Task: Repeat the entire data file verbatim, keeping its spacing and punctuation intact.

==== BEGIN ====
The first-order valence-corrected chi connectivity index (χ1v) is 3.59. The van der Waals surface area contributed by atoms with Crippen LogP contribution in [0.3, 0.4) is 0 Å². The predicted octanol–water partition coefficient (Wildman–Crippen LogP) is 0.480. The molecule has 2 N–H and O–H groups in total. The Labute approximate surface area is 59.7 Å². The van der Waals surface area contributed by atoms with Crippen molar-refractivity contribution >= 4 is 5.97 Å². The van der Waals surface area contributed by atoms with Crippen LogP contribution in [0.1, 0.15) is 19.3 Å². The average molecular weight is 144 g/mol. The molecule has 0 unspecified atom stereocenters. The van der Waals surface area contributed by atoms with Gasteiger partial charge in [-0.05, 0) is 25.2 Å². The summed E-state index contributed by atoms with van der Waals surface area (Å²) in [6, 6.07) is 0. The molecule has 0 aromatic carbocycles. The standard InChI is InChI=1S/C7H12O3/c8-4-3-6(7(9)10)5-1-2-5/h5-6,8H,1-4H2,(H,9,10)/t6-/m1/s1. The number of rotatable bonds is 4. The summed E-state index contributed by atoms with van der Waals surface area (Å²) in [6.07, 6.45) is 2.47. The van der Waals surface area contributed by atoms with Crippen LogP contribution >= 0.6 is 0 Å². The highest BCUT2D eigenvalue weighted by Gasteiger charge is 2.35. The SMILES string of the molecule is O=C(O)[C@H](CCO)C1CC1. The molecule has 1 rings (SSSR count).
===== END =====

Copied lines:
The first-order valence-corrected chi connectivity index (χ1v) is 3.59. The van der Waals surface area contributed by atoms with Crippen LogP contribution in [0.3, 0.4) is 0 Å². The predicted octanol–water partition coefficient (Wildman–Crippen LogP) is 0.480. The molecule has 2 N–H and O–H groups in total. The Labute approximate surface area is 59.7 Å². The van der Waals surface area contributed by atoms with Crippen molar-refractivity contribution >= 4 is 5.97 Å². The van der Waals surface area contributed by atoms with Crippen LogP contribution in [0.1, 0.15) is 19.3 Å². The average molecular weight is 144 g/mol. The molecule has 0 unspecified atom stereocenters. The van der Waals surface area contributed by atoms with Gasteiger partial charge in [-0.05, 0) is 25.2 Å². The summed E-state index contributed by atoms with van der Waals surface area (Å²) in [6, 6.07) is 0. The molecule has 0 aromatic carbocycles. The standard InChI is InChI=1S/C7H12O3/c8-4-3-6(7(9)10)5-1-2-5/h5-6,8H,1-4H2,(H,9,10)/t6-/m1/s1. The number of rotatable bonds is 4. The summed E-state index contributed by atoms with van der Waals surface area (Å²) in [6.07, 6.45) is 2.47. The van der Waals surface area contributed by atoms with Crippen LogP contribution >= 0.6 is 0 Å². The highest BCUT2D eigenvalue weighted by Gasteiger charge is 2.35. The SMILES string of the molecule is O=C(O)[C@H](CCO)C1CC1. The molecule has 1 rings (SSSR count).